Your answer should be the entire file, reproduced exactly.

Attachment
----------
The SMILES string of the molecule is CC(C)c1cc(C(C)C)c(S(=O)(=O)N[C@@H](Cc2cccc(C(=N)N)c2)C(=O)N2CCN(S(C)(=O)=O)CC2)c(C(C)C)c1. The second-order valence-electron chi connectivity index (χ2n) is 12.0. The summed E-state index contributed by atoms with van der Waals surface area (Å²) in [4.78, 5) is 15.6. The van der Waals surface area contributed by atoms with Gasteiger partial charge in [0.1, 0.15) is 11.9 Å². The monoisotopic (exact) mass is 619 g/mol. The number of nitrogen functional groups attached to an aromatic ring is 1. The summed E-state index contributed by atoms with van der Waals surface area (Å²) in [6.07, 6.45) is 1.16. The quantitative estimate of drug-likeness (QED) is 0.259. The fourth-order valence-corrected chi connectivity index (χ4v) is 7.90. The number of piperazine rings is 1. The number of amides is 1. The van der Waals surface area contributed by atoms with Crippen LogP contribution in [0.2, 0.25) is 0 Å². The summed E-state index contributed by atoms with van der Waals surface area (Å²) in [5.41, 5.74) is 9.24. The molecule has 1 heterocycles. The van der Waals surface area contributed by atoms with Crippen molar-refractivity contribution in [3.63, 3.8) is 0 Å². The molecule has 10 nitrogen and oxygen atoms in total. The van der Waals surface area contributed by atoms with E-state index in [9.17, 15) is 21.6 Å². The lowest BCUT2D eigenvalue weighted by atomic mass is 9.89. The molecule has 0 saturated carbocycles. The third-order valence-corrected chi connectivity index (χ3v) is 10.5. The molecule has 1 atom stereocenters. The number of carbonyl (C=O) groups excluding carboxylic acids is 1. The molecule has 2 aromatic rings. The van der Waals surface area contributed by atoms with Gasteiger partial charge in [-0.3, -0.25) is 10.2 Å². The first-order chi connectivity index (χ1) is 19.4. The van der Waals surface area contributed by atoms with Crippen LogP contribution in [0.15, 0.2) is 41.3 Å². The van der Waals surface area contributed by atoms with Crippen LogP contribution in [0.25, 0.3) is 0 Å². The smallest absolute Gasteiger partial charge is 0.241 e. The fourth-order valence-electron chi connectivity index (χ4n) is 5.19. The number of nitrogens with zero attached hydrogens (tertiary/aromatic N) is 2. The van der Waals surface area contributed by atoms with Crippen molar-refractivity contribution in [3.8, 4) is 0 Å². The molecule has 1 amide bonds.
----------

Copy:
The SMILES string of the molecule is CC(C)c1cc(C(C)C)c(S(=O)(=O)N[C@@H](Cc2cccc(C(=N)N)c2)C(=O)N2CCN(S(C)(=O)=O)CC2)c(C(C)C)c1. The second-order valence-electron chi connectivity index (χ2n) is 12.0. The summed E-state index contributed by atoms with van der Waals surface area (Å²) in [4.78, 5) is 15.6. The van der Waals surface area contributed by atoms with Gasteiger partial charge in [0.1, 0.15) is 11.9 Å². The monoisotopic (exact) mass is 619 g/mol. The number of nitrogen functional groups attached to an aromatic ring is 1. The summed E-state index contributed by atoms with van der Waals surface area (Å²) in [6.07, 6.45) is 1.16. The quantitative estimate of drug-likeness (QED) is 0.259. The fourth-order valence-corrected chi connectivity index (χ4v) is 7.90. The number of piperazine rings is 1. The number of amides is 1. The van der Waals surface area contributed by atoms with Crippen LogP contribution in [0.2, 0.25) is 0 Å². The summed E-state index contributed by atoms with van der Waals surface area (Å²) in [5.41, 5.74) is 9.24. The molecule has 1 heterocycles. The van der Waals surface area contributed by atoms with Crippen molar-refractivity contribution in [3.63, 3.8) is 0 Å². The molecule has 10 nitrogen and oxygen atoms in total. The van der Waals surface area contributed by atoms with E-state index in [9.17, 15) is 21.6 Å². The lowest BCUT2D eigenvalue weighted by atomic mass is 9.89. The molecule has 0 saturated carbocycles. The third-order valence-corrected chi connectivity index (χ3v) is 10.5. The molecule has 1 atom stereocenters. The number of carbonyl (C=O) groups excluding carboxylic acids is 1. The molecule has 2 aromatic rings. The van der Waals surface area contributed by atoms with Gasteiger partial charge in [-0.3, -0.25) is 10.2 Å². The first-order chi connectivity index (χ1) is 19.4. The van der Waals surface area contributed by atoms with Crippen LogP contribution in [0.15, 0.2) is 41.3 Å². The van der Waals surface area contributed by atoms with Crippen LogP contribution in [0.25, 0.3) is 0 Å². The smallest absolute Gasteiger partial charge is 0.241 e. The fourth-order valence-electron chi connectivity index (χ4n) is 5.19. The number of nitrogens with zero attached hydrogens (tertiary/aromatic N) is 2. The van der Waals surface area contributed by atoms with Crippen molar-refractivity contribution in [3.8, 4) is 0 Å². The molecule has 1 amide bonds.